The best way to search is to go to one of these communities for 'fakes' and start looking through the members (on the right-hand side). Also can look at people's contacts when at an individual profile. It is exhausting. So many kid profiles up there when users are supposed to be 18!

Here's a link to one of the communities:
http://www.orkut.com/Community.aspx?cmm=38614619

Also, if you have a Flickr account (they seem to steal from Flickr a LOT), you can request to join this group: http://www.flickr.com/groups/nofakes/
In the group there is now a master list of confirmed Flickr users whose images have been stolen.

Mar, I know. It is sad. And yeah, I guess we should "know better" though I am sick of people coming to comment in all the threads on Flickr about this with that condescending attitude! Not you! I am just saying in general. :-)

ben

Sarah - didn't mean to be offensive. But, I still don't understand.

The net, while semi-permanent, is really only relevant short term. So, again, I don't see why getting all worked up over a bunch of nit-wits is any different than acknowledging the attention seeking brat in children's groups.

In the picture you posted.. I can only imagine what they're trying to illicit, but, if it's sexual, deviant, etc - at least it's make believe and doesn't actually involve kids (i.e. literal erotica).

As for confirming ages... I can actually commiserate with this problem. Sites grow and fail by sign-ups. You need to make it as easy as possible to sign up and contribute... a lost member is like a lost sale (in terms of resale/vc investment). There are no definitive ways (especially on a global level) to confirm one's age on the net. The closest the porn sites have come is asking for your birthday or asking for your credit card number. Asking for your age is easily broken (just lie). Asking for your credit card number will loose tons of customers (don't believe, email me your credit card number :).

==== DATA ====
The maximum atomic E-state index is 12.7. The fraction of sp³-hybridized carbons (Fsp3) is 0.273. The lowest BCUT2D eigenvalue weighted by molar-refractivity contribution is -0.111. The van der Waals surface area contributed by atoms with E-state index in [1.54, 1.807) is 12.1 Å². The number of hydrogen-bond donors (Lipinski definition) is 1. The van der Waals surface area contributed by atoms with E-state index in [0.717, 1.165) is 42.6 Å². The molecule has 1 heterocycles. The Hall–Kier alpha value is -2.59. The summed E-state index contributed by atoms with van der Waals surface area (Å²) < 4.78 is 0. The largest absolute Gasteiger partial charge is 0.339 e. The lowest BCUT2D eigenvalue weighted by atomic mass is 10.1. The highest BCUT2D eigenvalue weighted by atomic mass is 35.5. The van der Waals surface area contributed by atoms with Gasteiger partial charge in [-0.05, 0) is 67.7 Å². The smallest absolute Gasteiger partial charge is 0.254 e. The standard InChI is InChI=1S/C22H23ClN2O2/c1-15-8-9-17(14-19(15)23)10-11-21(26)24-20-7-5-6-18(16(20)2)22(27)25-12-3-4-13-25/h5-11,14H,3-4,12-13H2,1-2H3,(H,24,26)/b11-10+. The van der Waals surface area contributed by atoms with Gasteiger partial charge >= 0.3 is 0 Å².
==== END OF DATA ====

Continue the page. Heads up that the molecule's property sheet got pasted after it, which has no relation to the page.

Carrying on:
Anyway - I think it's "wrong" for companies to take your pictures and use them for X but, there's really no getting around this other than a massively "open-soruce" concept.

faye

Ben, if you don't understand, then why bother to post anything here? All you are doing is adding insult to injury. It's her daughter, it's her picture and she's allowed to be upset by it. She shouldn't have to explain why or argue her position with you.

In regards to your comments about confirming ages, having previously worked for a retailer who sold adult material online, I find your statements to be completely off the mark. Credible adult retailers recognize there is a lot of money to be made by selling adult material to ADULTS. They're not looking to make loads of cash selling to MINORS. That's like saying it's ridiculous to ask for ID when someone buys liquor or cigarettes -- "look at all the sales you could lose!"

Regardless, it's not the age verification process that is in question. It's the hundreds of profiles that are clearly fake and using images of minors. It's not difficult for Google to hire a handful of people to look through accounts for profiles of young children. In the group Sarah linked to above, there's dozens of them, and if you look at their friends there's hundreds of them. A simple glance at the profile image and its obvious these kids are under 18.

Where is the line drawn? According to your post it appears to be naked images of children (literal erotica). You're entitled to that opinion. And Sarah's entitled to hers. She's decided that the line has already been crossed. When pictures of your own children appear in a "make believe" profile, you're welcome to sit back and wait until some naked ones show up online.

Krista Neher

I work with a new Photo sharing site - www.photrade.com. We have watermarking image protection as a user option to help you protect your photos (a suggestion from parent bloggers). Its easy to use and you can still post the photos in your blog and share them with friends and family. Check it out - we'd love to know what you think!